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Geophysical monitoring and ultrafast real-time microscopy

For a better look at subsurface changes and brain activity

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septembre 11, 2017 // par Gisèle Bolduc
Two INRS professors have been awarded grants under the Discovery Accelerator Supplements Program of the Natural Sciences and Engineering Research Council of Canada (NSERC). This new funding will allow professors Bernard Giroux of the Eau Terre Environnement Research Centre and Jinyang Liang of the Énergie Matériaux Télécommunications Research Centre to further their research in geoscience and in neuroscience imaging. Their projects are noted for their originality and great potential for driving scientific and technological innovation.  
From geophysical monitoring…
Geological storage and the extraction of natural resources pose risks to the environment and populations. Geophysical monitoring plays an important role in mitigating those risks, which tend to hamper public acceptance of these activities. But today’s geophysical techniques have their limits. Professor Bernard Giroux’s goal is to develop more robust monitoring tools and facilitate the interpretation of results so we can better understand the processes involved. He and his team will work on developing an inexpensive, compact system based on the use of augmented reality glasses reworked for earth sciences applications.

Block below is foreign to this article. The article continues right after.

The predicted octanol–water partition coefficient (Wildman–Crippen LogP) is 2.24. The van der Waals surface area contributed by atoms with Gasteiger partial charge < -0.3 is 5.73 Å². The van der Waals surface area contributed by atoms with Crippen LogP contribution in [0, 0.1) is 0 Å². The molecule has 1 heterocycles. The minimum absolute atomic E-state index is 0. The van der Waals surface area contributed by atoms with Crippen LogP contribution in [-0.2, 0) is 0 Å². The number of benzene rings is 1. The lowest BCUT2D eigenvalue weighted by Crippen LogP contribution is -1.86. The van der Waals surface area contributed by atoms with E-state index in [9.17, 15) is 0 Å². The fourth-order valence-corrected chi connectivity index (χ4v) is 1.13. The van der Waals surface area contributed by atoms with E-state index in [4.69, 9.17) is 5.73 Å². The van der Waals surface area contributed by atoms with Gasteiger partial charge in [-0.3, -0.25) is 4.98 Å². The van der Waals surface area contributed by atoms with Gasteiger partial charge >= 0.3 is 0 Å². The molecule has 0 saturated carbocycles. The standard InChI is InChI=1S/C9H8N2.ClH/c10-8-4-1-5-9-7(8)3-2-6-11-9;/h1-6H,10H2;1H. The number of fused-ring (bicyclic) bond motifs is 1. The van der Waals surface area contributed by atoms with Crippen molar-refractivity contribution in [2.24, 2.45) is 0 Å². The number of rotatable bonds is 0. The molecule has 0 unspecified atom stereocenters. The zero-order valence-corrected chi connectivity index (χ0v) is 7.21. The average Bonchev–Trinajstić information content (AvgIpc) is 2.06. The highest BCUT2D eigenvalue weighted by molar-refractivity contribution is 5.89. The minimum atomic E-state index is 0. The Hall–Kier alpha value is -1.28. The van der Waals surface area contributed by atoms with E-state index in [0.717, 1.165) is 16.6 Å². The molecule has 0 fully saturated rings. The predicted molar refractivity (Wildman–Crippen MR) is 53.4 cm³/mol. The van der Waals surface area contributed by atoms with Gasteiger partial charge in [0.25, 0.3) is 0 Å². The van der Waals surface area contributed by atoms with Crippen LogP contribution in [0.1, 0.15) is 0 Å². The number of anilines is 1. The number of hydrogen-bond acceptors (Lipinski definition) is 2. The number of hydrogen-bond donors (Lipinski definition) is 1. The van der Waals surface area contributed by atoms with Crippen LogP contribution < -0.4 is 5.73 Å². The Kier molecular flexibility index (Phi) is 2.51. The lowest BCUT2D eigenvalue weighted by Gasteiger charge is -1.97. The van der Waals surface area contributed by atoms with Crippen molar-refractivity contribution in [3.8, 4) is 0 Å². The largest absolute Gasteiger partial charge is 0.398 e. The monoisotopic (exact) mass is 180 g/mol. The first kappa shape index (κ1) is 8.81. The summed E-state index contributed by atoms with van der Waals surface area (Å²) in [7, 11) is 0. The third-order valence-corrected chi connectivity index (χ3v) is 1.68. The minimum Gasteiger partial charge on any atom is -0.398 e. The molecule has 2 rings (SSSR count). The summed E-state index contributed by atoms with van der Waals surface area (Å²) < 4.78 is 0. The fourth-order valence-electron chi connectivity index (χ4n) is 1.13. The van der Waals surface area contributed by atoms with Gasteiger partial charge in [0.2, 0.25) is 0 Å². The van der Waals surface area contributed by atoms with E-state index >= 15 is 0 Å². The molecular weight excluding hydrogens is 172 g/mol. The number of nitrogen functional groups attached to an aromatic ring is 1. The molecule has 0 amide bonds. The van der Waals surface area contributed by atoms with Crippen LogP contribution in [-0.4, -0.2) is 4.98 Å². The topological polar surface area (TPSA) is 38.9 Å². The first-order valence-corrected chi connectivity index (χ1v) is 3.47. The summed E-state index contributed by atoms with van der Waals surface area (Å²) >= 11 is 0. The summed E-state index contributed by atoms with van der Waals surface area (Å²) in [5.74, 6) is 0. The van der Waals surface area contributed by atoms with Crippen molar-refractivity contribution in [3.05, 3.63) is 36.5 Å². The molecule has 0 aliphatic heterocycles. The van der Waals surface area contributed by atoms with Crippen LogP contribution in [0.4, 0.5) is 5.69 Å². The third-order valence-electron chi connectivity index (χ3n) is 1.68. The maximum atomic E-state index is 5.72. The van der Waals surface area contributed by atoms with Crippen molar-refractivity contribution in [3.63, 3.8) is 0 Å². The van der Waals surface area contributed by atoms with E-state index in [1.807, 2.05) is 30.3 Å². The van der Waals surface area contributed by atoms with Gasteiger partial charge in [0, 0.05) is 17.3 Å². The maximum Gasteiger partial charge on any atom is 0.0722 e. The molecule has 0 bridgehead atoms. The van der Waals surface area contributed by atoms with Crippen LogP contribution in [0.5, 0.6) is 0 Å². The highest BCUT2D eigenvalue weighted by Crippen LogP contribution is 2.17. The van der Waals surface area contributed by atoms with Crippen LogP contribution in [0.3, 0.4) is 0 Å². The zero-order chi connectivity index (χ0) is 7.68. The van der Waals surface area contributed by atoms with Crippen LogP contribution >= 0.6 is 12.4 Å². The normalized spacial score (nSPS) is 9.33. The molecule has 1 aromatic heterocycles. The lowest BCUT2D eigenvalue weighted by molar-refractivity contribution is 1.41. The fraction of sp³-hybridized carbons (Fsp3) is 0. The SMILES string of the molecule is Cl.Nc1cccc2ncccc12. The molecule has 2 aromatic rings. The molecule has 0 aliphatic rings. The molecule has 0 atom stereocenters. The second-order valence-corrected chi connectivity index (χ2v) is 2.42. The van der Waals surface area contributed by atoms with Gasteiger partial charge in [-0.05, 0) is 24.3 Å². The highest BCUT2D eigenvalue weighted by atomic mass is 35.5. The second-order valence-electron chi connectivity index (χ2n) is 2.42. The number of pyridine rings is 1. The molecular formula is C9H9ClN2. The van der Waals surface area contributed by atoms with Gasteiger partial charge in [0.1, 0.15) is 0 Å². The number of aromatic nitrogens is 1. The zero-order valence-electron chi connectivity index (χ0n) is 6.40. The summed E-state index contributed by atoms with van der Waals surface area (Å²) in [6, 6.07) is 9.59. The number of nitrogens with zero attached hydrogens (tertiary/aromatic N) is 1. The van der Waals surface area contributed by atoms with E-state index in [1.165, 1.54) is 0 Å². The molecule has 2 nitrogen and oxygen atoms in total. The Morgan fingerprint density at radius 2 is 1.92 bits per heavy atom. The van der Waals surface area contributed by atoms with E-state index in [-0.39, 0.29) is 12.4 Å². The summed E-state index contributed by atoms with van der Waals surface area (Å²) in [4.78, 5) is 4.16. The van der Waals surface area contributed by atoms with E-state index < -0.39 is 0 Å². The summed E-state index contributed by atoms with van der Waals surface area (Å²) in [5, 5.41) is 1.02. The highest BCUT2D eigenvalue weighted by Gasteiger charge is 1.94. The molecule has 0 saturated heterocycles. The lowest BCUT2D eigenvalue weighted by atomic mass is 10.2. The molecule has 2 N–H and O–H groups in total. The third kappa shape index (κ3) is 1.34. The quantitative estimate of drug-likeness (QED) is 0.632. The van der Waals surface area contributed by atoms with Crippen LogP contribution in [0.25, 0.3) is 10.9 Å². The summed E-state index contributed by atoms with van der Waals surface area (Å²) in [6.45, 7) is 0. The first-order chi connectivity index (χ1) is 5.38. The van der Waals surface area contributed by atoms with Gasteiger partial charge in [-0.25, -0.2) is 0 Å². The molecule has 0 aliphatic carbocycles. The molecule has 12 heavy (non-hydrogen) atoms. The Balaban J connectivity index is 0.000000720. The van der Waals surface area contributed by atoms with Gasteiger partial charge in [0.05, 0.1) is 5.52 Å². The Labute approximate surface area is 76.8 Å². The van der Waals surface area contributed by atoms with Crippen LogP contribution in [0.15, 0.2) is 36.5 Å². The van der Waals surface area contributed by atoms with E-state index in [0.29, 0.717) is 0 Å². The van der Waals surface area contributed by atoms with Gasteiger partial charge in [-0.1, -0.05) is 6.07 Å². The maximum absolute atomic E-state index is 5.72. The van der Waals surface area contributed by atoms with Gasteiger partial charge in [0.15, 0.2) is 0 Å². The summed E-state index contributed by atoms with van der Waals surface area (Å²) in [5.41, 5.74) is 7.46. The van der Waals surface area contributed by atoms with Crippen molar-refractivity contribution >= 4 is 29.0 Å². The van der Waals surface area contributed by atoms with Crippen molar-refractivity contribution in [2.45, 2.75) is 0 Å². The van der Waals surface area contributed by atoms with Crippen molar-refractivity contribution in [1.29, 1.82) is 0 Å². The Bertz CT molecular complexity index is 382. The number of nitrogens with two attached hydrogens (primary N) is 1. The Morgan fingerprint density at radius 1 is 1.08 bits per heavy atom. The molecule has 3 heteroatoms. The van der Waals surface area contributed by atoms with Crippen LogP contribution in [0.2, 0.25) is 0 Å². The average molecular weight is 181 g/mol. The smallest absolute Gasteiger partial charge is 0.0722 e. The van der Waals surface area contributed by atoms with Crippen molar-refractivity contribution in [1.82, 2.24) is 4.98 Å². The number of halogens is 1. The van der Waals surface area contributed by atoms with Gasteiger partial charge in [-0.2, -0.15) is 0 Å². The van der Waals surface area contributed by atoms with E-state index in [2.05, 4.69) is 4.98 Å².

…to real-time brain imaging 
Optical imaging has emerged as the ideal solution for measuring brain activity, but real-time brain imaging poses a number of challenges—the focus of Professor Jinyang Liang’s research efforts. He and his team will work to develop advanced real-time imaging techniques to study membrane dynamics in neurons. This ultrafast, ultrasensitive imaging mechanism will have applications in material sciences and optical physics in addition to neuroscience. Another key aspect of Professor Liang’s project is training highly qualified individuals in the fields of imaging, signal processing, and neuroscience. 
Eleven other INRS professors obtained NSERC funding for projects to study stress in fish, characterize local and regional aquifer systems, decipher communication between mitochondria and lysosomes, assess bacterial resistance and radiosensitivity, and develop a smart platform for detection systems, among other areas. In all, INRS was awarded over $2.36 million to pursue this research work. 


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